“Where’s Locke?” I searched around but our companion was missing. My voice was loud to go over the sound. Fire engines would take time; we didn’t have it to waste.

“He was on the bridge, I couldn’t get him out alone, try and get him, hurry!” With that he took off. I heard another car pull up and I saw Shawn and Christine jump out. I ran up and told them the scenario and they relayed the message to Melissa. She passed it on to the other two girls. Angela and Jo would take my car to get Seth and Eileen down here. Then they’d call the fire department to get a truck to take care of the main situation. Christine would keep watch and Shawn would go in with myself after Locke. The flames leaped, mocking us, daring us to enter. Searching around I found a hole to enter and once inside, we’d have to travel quickly. Grabbing rags we covered our mouths and dove into what could’ve been our deaths.

The smoke was impossible to see through and it didn’t end. It was hiding a ghastly fate, the feared flame. We stumbled and crawled through the insanity, enduring the intense heat. Shawn started coughing heavily after awhile. It felt like we were searching an eternity with no result. The seconds were ticking by and if we didn’t hurry the three of us would be dead. Time was something that wasn’t in our favor at that moment and the flames inched closer and closer as we crept.

“I think I see something!” Shawn screamed through the mess. He pointed into the fog and I squinted my eyes to help things focus. In the darkness I saw a body collapsed on the bridge’s weak frame. Searching around we realized that our entryway had been barricaded. Shawn picked up the frail body in his arms and searched. We would die in moments if we didn’t hurry. I searched the ancient frame of the bridge and realized that it was collapsing underneath us. All we had to do was get to the water first. So we jumped. With every bit of strength in our bodies we jumped until the warped and stubborn boards finally gave way. We fell straight down into the river below. I can’t remember much of what happened, simply that I saw people on my way down.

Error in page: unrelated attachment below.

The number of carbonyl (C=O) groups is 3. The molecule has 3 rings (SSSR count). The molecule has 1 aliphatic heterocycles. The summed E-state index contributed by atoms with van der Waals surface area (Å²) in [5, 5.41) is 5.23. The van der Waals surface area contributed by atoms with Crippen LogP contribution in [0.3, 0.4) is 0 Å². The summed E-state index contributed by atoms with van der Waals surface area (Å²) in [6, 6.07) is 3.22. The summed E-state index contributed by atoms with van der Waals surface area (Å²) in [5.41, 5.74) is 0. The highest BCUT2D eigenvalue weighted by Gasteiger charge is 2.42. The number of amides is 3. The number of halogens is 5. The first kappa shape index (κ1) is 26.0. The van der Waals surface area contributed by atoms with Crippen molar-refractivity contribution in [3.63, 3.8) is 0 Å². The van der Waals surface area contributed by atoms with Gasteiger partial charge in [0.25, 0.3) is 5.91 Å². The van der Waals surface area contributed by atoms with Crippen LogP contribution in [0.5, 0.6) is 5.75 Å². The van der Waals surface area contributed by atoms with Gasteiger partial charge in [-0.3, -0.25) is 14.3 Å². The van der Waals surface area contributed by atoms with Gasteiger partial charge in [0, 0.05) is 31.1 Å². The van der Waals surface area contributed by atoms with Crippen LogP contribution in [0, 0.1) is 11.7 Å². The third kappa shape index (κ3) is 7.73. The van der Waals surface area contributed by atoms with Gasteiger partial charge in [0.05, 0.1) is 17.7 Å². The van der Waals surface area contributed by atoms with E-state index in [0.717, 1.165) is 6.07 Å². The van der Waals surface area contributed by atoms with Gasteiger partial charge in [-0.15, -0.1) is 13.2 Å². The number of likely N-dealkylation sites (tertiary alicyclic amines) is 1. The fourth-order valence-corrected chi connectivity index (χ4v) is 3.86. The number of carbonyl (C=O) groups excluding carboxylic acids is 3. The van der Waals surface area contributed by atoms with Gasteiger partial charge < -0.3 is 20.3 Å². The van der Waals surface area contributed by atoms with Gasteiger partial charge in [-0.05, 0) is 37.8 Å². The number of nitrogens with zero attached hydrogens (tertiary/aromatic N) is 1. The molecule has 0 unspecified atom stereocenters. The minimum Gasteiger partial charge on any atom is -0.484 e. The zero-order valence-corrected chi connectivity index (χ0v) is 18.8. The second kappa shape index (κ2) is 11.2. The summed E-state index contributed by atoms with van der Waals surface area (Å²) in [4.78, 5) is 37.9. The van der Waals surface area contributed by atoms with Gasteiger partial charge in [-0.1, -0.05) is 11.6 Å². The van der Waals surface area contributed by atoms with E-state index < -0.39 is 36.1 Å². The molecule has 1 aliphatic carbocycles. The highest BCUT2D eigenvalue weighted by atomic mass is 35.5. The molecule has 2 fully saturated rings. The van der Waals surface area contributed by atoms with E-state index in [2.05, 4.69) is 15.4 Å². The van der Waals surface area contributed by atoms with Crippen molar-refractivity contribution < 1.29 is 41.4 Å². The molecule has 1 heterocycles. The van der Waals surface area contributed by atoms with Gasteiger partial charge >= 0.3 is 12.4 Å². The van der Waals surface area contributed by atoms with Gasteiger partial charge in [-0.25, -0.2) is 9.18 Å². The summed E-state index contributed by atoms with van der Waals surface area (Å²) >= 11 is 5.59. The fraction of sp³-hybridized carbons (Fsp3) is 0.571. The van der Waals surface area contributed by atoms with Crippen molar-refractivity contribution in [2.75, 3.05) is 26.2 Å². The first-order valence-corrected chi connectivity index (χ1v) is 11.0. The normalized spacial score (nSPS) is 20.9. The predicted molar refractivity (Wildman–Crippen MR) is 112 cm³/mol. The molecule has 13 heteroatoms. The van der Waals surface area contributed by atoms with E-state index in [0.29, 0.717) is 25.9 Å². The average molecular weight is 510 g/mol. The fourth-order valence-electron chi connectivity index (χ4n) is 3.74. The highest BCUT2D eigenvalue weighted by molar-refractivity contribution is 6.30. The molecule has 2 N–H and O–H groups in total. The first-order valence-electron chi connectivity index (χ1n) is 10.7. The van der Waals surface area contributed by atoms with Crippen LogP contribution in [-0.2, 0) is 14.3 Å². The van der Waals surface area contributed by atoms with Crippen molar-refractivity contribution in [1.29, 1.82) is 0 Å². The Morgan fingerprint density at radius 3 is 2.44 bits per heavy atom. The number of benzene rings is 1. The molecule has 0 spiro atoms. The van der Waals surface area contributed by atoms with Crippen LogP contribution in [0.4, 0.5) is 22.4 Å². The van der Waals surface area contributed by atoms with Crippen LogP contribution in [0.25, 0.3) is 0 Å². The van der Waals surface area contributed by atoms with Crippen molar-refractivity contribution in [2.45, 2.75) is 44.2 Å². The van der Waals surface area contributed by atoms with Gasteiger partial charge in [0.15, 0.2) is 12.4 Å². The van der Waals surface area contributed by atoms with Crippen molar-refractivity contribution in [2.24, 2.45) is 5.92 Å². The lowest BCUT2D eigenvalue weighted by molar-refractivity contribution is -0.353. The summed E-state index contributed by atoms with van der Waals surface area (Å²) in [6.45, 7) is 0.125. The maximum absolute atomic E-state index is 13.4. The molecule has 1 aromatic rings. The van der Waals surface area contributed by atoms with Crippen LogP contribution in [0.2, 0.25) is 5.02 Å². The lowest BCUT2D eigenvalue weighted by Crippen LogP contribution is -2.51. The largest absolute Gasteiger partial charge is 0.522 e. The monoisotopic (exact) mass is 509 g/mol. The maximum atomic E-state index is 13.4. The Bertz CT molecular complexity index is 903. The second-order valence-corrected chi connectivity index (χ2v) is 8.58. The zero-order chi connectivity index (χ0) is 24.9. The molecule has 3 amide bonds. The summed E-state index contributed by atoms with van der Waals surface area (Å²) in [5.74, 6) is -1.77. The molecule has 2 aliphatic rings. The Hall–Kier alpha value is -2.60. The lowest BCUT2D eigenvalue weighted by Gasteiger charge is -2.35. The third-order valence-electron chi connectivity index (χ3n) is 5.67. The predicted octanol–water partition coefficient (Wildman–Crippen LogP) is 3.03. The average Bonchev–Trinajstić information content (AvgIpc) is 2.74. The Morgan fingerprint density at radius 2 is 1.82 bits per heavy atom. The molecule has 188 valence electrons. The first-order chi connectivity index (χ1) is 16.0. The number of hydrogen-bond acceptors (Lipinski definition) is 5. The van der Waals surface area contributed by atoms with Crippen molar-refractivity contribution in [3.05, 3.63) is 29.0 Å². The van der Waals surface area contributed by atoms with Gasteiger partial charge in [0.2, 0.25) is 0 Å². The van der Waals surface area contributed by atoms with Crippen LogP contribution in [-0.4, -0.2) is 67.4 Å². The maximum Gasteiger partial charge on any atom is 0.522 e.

In the water I kicked and sputtered to survive. I hadn’t done all that to die now. I remember the world getting dark and my vision blurring. For a split-second I saw Shawn emerge from beneath the surface, but I couldn’t be sure. I thought that I was walking when I was in reality swimming. I couldn’t see anything straight and I couldn’t get my mind to adapt quick enough. I gagged and dove under and tried to dart further. I must have failed because my mind blanked out. I remember reaching out my arm to figure out what was ahead of me, reaching for my life. The thing was that I couldn’t reach; I came up short.

Every muscle I had was stretched out, reaching for what I thought was salvation. My mind couldn’t make the distinction of which person it was that would save me. I wouldn’t know either. Stepping forward, I slipped on a round rock, spun and collapsed. I landed on my back on what must have been the shoreline. I felt the water splashing up on me, over my eyes, my face. I was dying for a breath, just one clean breath of simple fresh air. The sand was a surface that was unusual to land on. My eyes blinked and saw the orange-red blur of the fire, the misshapen silhouettes of possible comrades.